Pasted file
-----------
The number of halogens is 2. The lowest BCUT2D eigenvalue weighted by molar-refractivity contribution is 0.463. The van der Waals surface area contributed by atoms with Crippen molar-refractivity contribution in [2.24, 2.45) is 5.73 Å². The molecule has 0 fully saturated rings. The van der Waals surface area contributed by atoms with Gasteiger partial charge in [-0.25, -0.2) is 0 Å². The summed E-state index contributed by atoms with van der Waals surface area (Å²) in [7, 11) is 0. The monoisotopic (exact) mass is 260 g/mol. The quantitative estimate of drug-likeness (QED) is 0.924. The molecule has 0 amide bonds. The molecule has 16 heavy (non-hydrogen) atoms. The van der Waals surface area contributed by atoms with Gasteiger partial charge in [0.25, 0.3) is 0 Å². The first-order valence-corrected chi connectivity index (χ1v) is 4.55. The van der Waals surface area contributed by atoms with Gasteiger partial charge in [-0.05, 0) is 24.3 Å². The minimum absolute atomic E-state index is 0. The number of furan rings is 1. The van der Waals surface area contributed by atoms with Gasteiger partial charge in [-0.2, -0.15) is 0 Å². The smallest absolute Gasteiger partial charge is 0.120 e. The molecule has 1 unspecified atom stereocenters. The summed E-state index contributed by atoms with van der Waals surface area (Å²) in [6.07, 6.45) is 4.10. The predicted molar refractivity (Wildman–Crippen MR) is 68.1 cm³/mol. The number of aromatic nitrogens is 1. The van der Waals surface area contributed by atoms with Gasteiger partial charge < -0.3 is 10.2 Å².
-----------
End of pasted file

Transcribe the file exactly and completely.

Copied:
The number of halogens is 2. The lowest BCUT2D eigenvalue weighted by molar-refractivity contribution is 0.463. The van der Waals surface area contributed by atoms with Crippen molar-refractivity contribution in [2.24, 2.45) is 5.73 Å². The molecule has 0 fully saturated rings. The van der Waals surface area contributed by atoms with Gasteiger partial charge in [-0.25, -0.2) is 0 Å². The summed E-state index contributed by atoms with van der Waals surface area (Å²) in [7, 11) is 0. The monoisotopic (exact) mass is 260 g/mol. The quantitative estimate of drug-likeness (QED) is 0.924. The molecule has 0 amide bonds. The molecule has 16 heavy (non-hydrogen) atoms. The van der Waals surface area contributed by atoms with Gasteiger partial charge in [0.25, 0.3) is 0 Å². The first-order valence-corrected chi connectivity index (χ1v) is 4.55. The van der Waals surface area contributed by atoms with Gasteiger partial charge in [-0.05, 0) is 24.3 Å². The minimum absolute atomic E-state index is 0. The number of furan rings is 1. The van der Waals surface area contributed by atoms with Gasteiger partial charge in [-0.2, -0.15) is 0 Å². The smallest absolute Gasteiger partial charge is 0.120 e. The molecule has 1 unspecified atom stereocenters. The summed E-state index contributed by atoms with van der Waals surface area (Å²) in [6.07, 6.45) is 4.10. The predicted molar refractivity (Wildman–Crippen MR) is 68.1 cm³/mol. The number of aromatic nitrogens is 1. The van der Waals surface area contributed by atoms with Gasteiger partial charge < -0.3 is 10.2 Å².